Sam Everingham, leading expert on surrogacy and Global Director of Families Through Surrogacy, talks here about the changes in surrogacy and this weekend’s conferences in London and Dublin.
There have been huge changes in surrogacy availability in recent years. UK couples have in the past engaged in Thailand, India, Nepal and Cambodia. But these countries have now closed their doors to foreign surrogacy, pushing renewed interest in surrogacy in the US, Canada and the UK. Surrogacy providers are also emerging in new countries such as Kenya – copying the south-east Asia model of surrogacy in the absence of protective laws. The key is selecting reliable providers.
Hannah Bailey lives in the Bath district. She has MRKH, a condition which affects one in five thousand woman. It means she was born without a womb.
Hannah was diagnosed aged 17, so had some time to plan her options. Hannah considered a number of options to have a family such as adoption, but decided upon surrogacy. She joined Surrogacy UK and meet a potential surrogate. Surrogacy UK enforces a three month getting-to-know-you period, which proved beneficial as the partnership was not right. Hannah admits she and her partner became impatient with the poor Surrogacy UK ratio of surrogates to intended parents at the time (although this has now been rectified).
They felt that for them, the US was unaffordable, so they looked at Ukraine. It was a country which has laws recognising foreigners as the legal parents via surrogacy. However their UK lawyer advised that obtaining UK citizenship for children born via Ukraine was going to require many months abroad and much red tape. Canada also allows foreigners to engage in surrogacy, but unlike Ukraine, awards Canadian citizenship. It meant Hannah could bring a newborn back to the UK on a Canadian passport within three weeks, then apply for UK documents once home.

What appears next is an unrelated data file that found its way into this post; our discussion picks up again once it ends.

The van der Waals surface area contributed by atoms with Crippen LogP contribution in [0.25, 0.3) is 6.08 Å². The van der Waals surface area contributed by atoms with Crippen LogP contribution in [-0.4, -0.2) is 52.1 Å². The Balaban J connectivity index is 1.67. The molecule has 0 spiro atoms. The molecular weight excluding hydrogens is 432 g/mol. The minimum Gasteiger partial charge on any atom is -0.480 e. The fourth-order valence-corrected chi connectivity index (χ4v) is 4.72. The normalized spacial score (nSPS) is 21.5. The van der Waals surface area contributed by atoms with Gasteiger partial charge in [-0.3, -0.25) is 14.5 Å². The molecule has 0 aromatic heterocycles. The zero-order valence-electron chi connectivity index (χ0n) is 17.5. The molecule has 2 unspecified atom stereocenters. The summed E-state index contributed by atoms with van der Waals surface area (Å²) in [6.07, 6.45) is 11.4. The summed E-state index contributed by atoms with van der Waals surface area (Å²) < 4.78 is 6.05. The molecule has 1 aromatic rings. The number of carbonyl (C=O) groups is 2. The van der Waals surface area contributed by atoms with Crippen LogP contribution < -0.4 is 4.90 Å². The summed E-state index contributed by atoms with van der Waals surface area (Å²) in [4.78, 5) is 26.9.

Their UK lawyer introduced them to Canadian professionals and within three months they had met a network of Canadians ready to support them and matched with a surrogate.
Soon they were shipping their precious embryos from the UK to Canada.
It was a relief Hannah recalls, that they never had to have a conversation with their surrogate about expenses and re-imbursements. Like in the US, a third party managed this for them. Their son Zachary was born in August 2017 and already their surrogate has offered to help with a ‘sibling journey’ if she is medically cleared to do so. Hannah is hoping they won’t have to find a new surrogate. Wait times have increased in Canada and all prospective parents are now advised that matching is so competitive, they need to record a ‘video biography’ to sell themselves to prospective surrogates.
To find out far more about the ins and outs of local and cross-border surrogacy, you can meet Hannah and hear from five other parents via surrogacy and ten UK surrogates at Families Through Surrogacy’s fifth annual UK consumer conference on Saturday 10 March, at 155 Bishopsgate, London.
There will also be a further Surrogacy Conference on the Sunday, 11 March in Dublin.
Focused on the information needs of intended parents and surrogates, the events’ popularity lies in its honesty – putting parents and surrogates front and centre, sharing their real-life journeys.
This year’s conference taking place has a focus on best practice in UK & US surrogacy, with leading professionals exploring the complexities of surrogacy arrangements and how best to lay the groundwork for successful journeys. Sessions will address some of the tough questions about trust, logistics, sourcing donors, matching with surrogates and legal parentage. New sessions will explore surrogate-intended parent relationships, outcomes for children, and how surrogacy is operating in Canada, Russia & Kenya.
Tickets from £45 including lunch, morning & afternoon tea. Click here to buy your tickets for both the London and Dublin conferences this weekend.